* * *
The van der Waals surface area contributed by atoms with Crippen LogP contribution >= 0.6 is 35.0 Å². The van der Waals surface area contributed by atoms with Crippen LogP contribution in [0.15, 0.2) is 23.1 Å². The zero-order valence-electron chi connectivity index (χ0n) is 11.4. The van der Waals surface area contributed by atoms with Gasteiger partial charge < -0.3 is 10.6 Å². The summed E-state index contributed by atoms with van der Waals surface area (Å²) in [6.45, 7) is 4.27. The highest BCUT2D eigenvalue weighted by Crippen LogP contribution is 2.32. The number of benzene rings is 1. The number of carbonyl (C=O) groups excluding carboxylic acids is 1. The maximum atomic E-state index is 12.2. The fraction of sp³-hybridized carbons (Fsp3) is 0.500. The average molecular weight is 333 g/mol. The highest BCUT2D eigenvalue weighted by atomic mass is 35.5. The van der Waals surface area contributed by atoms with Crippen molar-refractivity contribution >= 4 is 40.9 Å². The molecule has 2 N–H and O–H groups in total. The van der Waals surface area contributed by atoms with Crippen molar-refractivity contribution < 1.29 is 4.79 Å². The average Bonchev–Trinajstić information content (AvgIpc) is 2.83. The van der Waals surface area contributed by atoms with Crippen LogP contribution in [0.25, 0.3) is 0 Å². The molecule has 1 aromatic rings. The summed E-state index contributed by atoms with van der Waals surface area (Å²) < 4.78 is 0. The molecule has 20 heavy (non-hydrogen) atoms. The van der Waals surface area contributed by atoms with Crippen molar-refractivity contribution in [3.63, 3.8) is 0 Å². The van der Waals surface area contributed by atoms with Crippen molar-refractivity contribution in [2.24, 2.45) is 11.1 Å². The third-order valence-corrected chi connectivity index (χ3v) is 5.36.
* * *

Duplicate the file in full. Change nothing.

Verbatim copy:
The van der Waals surface area contributed by atoms with Crippen LogP contribution >= 0.6 is 35.0 Å². The van der Waals surface area contributed by atoms with Crippen LogP contribution in [0.15, 0.2) is 23.1 Å². The zero-order valence-electron chi connectivity index (χ0n) is 11.4. The van der Waals surface area contributed by atoms with Gasteiger partial charge < -0.3 is 10.6 Å². The summed E-state index contributed by atoms with van der Waals surface area (Å²) in [6.45, 7) is 4.27. The highest BCUT2D eigenvalue weighted by Crippen LogP contribution is 2.32. The number of benzene rings is 1. The number of carbonyl (C=O) groups excluding carboxylic acids is 1. The maximum atomic E-state index is 12.2. The fraction of sp³-hybridized carbons (Fsp3) is 0.500. The average molecular weight is 333 g/mol. The highest BCUT2D eigenvalue weighted by atomic mass is 35.5. The van der Waals surface area contributed by atoms with Crippen molar-refractivity contribution >= 4 is 40.9 Å². The molecule has 2 N–H and O–H groups in total. The van der Waals surface area contributed by atoms with Crippen molar-refractivity contribution < 1.29 is 4.79 Å². The average Bonchev–Trinajstić information content (AvgIpc) is 2.83. The van der Waals surface area contributed by atoms with Crippen LogP contribution in [0.25, 0.3) is 0 Å². The molecule has 1 aromatic rings. The summed E-state index contributed by atoms with van der Waals surface area (Å²) < 4.78 is 0. The molecule has 20 heavy (non-hydrogen) atoms. The van der Waals surface area contributed by atoms with Crippen molar-refractivity contribution in [3.63, 3.8) is 0 Å². The van der Waals surface area contributed by atoms with Crippen molar-refractivity contribution in [2.24, 2.45) is 11.1 Å². The third-order valence-corrected chi connectivity index (χ3v) is 5.36.